Use of Means to Disperse Demonstrations: Guiding Principles and Recommendations.
In protests and demonstrations against police brutality in recent months, the Israel Police has occasionally utilized means to disperse demonstrations (Hebrew), such as tear gas, stun grenades, rubber bullets, and more, against civilians exercising their right to protest and dissent. These means, considered "non-lethal" weapons, can be highly dangerous and result in severe injuries, disabilities, and even death when used disproportionately or without proper judgment. Beyond the physical harm, they also cause psychological trauma.
In 2016, Physicians for Human Rights and the International Network of Civil Liberties Organizations (INCLO), which includes the Association for Civil Rights in Israel, published the report titled "Killer in Disguise: The Health Impact of Crowd-Control Weapons." The report examined medical literature on the health effects of crowd-control weapons and presented case studies from around the world that shed light on the significant dangers associated with their use.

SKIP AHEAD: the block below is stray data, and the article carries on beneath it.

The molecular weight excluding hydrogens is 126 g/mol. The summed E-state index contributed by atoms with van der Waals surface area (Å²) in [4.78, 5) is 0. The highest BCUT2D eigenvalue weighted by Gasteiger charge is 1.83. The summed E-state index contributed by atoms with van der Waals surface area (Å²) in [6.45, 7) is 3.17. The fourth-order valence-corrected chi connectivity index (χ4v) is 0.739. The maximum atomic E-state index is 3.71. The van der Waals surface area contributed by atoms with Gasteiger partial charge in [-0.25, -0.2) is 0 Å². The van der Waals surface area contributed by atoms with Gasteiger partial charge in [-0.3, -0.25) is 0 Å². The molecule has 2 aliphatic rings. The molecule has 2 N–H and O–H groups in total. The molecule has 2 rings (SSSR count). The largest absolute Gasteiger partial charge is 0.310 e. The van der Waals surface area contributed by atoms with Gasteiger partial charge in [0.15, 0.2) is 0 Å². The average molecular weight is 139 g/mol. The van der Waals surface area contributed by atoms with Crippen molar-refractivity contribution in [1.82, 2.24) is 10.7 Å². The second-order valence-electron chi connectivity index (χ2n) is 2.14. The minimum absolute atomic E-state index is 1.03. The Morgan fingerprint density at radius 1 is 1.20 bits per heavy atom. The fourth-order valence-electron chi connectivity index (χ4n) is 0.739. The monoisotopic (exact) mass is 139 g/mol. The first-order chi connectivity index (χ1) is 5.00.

Since the publication of the report, more and more accounts have emerged about the dangers of using crowd-control weapons. A follow-up report by INCLO and Physicians for Human Rights, in collaboration with the Omega Research Foundation, examines the use of "traditional" means – kinetic projectiles (such as rubber bullets), chemical irritants (such as tear gas), stun grenades, rubber bullets, acoustic and sonic weapons, as well as the use of new means like drones and electronic devices. Alongside the new findings on the consequences of using these means, the report provides new and updated recommendations (Hebrew) concerning their production, procurement, and use.
LETHAL IN DISGUISE: How Crowd-Control Weapons Impact Health and Human Rights
LETHAL IN DISGUISE: The Health Consequences of Crowd-Control Weapons